Interactive Workshop on Building Your Self-Concept©
It’s been said that success is an inside job. A clear and strong self-concept is one of our most valuable assets. This awareness enables us to identify important components for life’s decision making. Discover how to strengthen the three levels of your self-concept that supports everything we say and do and enables us to boost confidence and self-esteem; clarifying personal identity to enhance self-awareness. Overcome the fear of rejection and boost the courage of your convictions. Empower yourself with the knowledge of who you are!
Recommended Meeting Agenda
Prior to Meeting Option
Review the guidelines at the start of each meeting:
- Learn from the past but don’t dwell on it. Keep it “Now and Next”.
- Complaining and blaming is a waste of time. Positive interactions only.
- Practice confidentiality as a respect to other members.
- Be discreet with sensitive information.
- No political posturing. Please don’t use Achievement Dynamics to air your political views.
- Refrain from small talk during workshops to keep a constructive purpose to conversation.
- Introduce yourself and share what you hope to achieve through this workshop?
Discuss key points of the training information:
- Hi-light key points of the workshop and discuss how they are relevant to your situation.
- How would these ideas impact your business or the quality of your life?
- Feel free to add any additional ideas or suggestions to the discussion.
- Choose the action steps and perspectives (Strategic Options) from this workshop that will increase your personal effectiveness moving forward.
- How are you going to integrate these Strategic Options into your weekly Power Circuit?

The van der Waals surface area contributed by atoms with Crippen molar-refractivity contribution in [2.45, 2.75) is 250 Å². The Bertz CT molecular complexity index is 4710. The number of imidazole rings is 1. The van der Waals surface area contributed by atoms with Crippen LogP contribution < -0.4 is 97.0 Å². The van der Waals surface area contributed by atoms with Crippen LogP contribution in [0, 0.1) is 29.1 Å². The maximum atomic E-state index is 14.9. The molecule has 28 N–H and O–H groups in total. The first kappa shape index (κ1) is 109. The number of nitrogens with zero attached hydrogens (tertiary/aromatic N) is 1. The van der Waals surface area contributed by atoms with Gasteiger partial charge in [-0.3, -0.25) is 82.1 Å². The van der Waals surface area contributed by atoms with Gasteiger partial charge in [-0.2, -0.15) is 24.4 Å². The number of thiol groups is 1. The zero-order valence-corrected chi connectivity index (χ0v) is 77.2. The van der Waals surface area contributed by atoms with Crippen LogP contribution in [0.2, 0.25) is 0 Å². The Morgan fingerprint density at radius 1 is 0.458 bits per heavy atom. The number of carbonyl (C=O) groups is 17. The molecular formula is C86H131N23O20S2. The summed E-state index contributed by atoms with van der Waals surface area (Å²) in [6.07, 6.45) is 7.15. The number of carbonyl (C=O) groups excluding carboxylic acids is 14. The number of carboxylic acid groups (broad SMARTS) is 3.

How to Strengthen Our Self-Concept
Self-understanding goes a long way in identifying what we want from life; which enables us to choose the most effective paths to that reality. Becoming consciously aware of who we are helps us clarify our sense of purpose and brings enthusiasm and commitment to our life goals.
By identifying the three levels of our self-concept we unscramble our thinking and can better understand who we are and how to best apply our talents and abilities.
Three Levels of Self-Concept
Level 1: True Self-Concept
Creating a clearer understanding of our true self will get us in touch with the things that make the ultimate difference in our life decision making. Having a strong self-concept is one of our greatest assets!
Our true self is comprised of our values, priorities, our sense of purpose and just being aware of the goals and experiences that will bring us maximum rewards.
How to identify our True-Self
Categorize the major areas of your life and for each one identifies major goals, values and priorities.
Look at each of those areas and evaluate what you believe your purpose may be.
Level 2: Inferred Self-Concept
The inferred self involves more of our personality traits.
These are assessments people make about us after having the time to experience our temperament and personality. They may include our charm (or lack of it), our character and our disposition.